As reported by CyberNews (via OnMSFT), 500 million profiles on LinkedIn have had their profiles scraped for data. But that’s not the worst of it. The worst part is that the data scraper responsible (if it is, in fact, a single actor) is now selling that data, looking for a four-digit minimum price tag in exchange for the goods.
It’s reported that the scraper is selling the info on a forum and is accepting around two dollars’ worth of forum credit in exchange for a two-million-profile sized sampling of the data. Pay two bucks, get two million accounts’ info. It’s a heck of a bargain if you want the benefits of LinkedIn without having to actually set up an account and be a social human being.
This isn’t even the first time this week that so many individuals have been left exposed to the ne’er-do-wells of the internet. A few days ago, 533 million compromised Facebook accounts got their info blasted, though the data itself stemmed from a breach dating all the way back to 2019. Still, old data or otherwise, no one likes their personal details going public without their consent.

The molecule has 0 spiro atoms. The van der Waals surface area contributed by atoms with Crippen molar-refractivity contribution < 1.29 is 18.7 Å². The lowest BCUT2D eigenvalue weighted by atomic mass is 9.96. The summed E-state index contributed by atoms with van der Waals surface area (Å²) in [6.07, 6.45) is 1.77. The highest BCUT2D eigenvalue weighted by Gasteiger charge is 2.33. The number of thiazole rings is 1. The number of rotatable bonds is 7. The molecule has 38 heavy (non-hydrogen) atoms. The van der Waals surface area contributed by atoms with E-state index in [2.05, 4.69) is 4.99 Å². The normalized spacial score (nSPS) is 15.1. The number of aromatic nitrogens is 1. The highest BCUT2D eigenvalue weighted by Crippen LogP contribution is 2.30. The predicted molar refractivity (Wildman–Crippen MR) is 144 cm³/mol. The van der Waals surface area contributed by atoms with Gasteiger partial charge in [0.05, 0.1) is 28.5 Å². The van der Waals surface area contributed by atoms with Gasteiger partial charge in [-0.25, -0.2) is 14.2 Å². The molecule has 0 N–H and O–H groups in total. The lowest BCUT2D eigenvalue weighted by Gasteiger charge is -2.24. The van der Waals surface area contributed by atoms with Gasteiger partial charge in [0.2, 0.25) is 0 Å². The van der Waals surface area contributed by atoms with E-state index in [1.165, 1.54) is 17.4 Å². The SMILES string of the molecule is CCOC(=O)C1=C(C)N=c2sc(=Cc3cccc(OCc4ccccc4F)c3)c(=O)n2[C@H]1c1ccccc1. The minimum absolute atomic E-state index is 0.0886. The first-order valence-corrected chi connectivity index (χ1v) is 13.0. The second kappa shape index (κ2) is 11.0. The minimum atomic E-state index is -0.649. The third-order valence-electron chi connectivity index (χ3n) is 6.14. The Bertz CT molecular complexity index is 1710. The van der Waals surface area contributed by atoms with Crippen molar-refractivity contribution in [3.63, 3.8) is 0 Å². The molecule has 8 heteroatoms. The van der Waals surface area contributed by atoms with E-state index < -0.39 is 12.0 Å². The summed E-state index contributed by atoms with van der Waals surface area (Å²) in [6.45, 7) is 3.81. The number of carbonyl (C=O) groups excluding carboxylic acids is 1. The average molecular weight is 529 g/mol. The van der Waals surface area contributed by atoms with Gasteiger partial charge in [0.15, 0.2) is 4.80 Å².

Whether it be Facebook or Microsoft-owned LinkedIn, let this be a reminder that no data is ever truly safe on the web. For layers of protection, you can try the best Windows 10 password managers or best Windows 10 password generators. But if you want true security, it’s best to keep all key data offline and written on physical sticky notes, locked in a safe, and then tossed to the bottom of the Scottish Sea.